From the Office of the CEO
September 18, 2020
It has become increasingly clear that successful businesses are the ones willing to evolve and reimagine. For most, that now means recognizing the need to operate within a complete digital ecosystem that takes advantage of the wide range of digital technologies previously unavailable. As organizations develop new business models and digitize the delivery of products and services, the integration of 4.0 principles within their company’s supply chain has become increasingly critical… for all of the right reasons.
What some call Supply Chain 4.0 aka Connected Supply Chain is becoming foundational to any company that manufactures or distributes anything. Unfortunately, many businesses were forced to discover, at great cost, that ideating, building, and maintaining a successful supply chain must now be a fluid, ongoing process.
In our volatile, ever changing world, successful companies now have little choice but to take a proactive approach to their supply chains to ensure that they remain viable regardless of major events or business occurrences outside of their control. Too many companies recently found their existing supply chains decimated by Covid-19, by hurricanes, by civil unrest, by wildfires, by unexpected supplier bankruptcies, and by other unexpected or at times, unimaginable events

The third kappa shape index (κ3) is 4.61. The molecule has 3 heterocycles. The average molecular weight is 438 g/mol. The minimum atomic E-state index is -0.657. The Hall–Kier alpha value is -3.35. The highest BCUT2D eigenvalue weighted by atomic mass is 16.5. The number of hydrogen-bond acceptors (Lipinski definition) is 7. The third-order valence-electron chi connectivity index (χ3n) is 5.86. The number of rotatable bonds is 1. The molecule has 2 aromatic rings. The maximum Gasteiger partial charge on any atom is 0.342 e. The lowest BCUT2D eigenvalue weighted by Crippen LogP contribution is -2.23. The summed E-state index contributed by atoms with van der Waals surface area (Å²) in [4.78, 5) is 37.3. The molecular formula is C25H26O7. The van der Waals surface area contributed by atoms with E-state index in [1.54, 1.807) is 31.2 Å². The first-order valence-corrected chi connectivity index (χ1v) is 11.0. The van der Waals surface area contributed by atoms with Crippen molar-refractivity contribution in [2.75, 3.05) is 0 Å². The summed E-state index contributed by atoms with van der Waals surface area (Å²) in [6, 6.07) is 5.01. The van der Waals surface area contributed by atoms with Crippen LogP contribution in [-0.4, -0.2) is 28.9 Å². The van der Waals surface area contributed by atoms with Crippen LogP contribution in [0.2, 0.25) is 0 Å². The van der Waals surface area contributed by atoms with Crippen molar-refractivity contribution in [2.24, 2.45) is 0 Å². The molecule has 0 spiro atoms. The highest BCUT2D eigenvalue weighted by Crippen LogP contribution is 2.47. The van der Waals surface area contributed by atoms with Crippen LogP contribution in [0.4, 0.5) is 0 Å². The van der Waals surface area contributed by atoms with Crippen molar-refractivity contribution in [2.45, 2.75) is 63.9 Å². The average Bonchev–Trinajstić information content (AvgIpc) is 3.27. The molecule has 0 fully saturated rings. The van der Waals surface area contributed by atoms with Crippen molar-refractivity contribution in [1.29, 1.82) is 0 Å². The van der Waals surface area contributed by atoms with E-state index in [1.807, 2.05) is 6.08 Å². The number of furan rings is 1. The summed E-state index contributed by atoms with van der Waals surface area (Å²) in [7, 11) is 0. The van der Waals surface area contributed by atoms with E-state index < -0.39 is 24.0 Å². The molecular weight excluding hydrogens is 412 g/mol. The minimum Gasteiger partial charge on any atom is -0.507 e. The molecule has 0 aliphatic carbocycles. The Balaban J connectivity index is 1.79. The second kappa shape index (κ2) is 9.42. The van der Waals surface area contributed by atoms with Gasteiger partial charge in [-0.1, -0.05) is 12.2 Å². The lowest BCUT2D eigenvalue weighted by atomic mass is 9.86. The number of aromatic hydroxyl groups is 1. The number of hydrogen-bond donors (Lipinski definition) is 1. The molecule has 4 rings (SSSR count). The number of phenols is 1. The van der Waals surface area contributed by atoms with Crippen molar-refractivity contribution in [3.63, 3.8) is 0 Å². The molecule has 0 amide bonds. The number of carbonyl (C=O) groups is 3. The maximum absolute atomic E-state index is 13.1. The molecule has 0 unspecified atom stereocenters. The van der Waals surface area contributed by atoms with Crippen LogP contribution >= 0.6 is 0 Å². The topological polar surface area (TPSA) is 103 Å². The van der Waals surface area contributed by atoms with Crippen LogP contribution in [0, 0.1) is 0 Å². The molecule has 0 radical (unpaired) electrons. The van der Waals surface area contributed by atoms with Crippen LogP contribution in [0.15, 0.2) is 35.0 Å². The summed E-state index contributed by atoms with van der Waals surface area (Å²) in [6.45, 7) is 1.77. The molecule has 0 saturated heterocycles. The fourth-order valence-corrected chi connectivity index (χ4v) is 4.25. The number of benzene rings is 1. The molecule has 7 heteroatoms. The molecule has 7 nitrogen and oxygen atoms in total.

In most cases, that led to the interruption of their normal day-to-day operations. For some businesses, that interruption was fatal.
Acting with a Supply Chain 4.0 mentality is now a must. Reimagining one’s supply chain starts with the adoption of a problem solving mindset. The digital tools now exist to help take your supply chain to the next level. The relevant data is available. The ability to benefit from AI and Machine Learning is no longer outside the reach of most companies. And few could discount the fact that ideating, prototyping, road mapping and implementation is now being best accomplished through the power of Design Thinking.
Businesses throughout the world long assumed that their supply chains were solid and that wasting time and money on potential alternatives or backup plans was ill-advised. Most who took that approach was proven wrong. The same will be said for those companies that do not quickly work to develop new and dynamic supply chains built with the help of digital tools now available to them.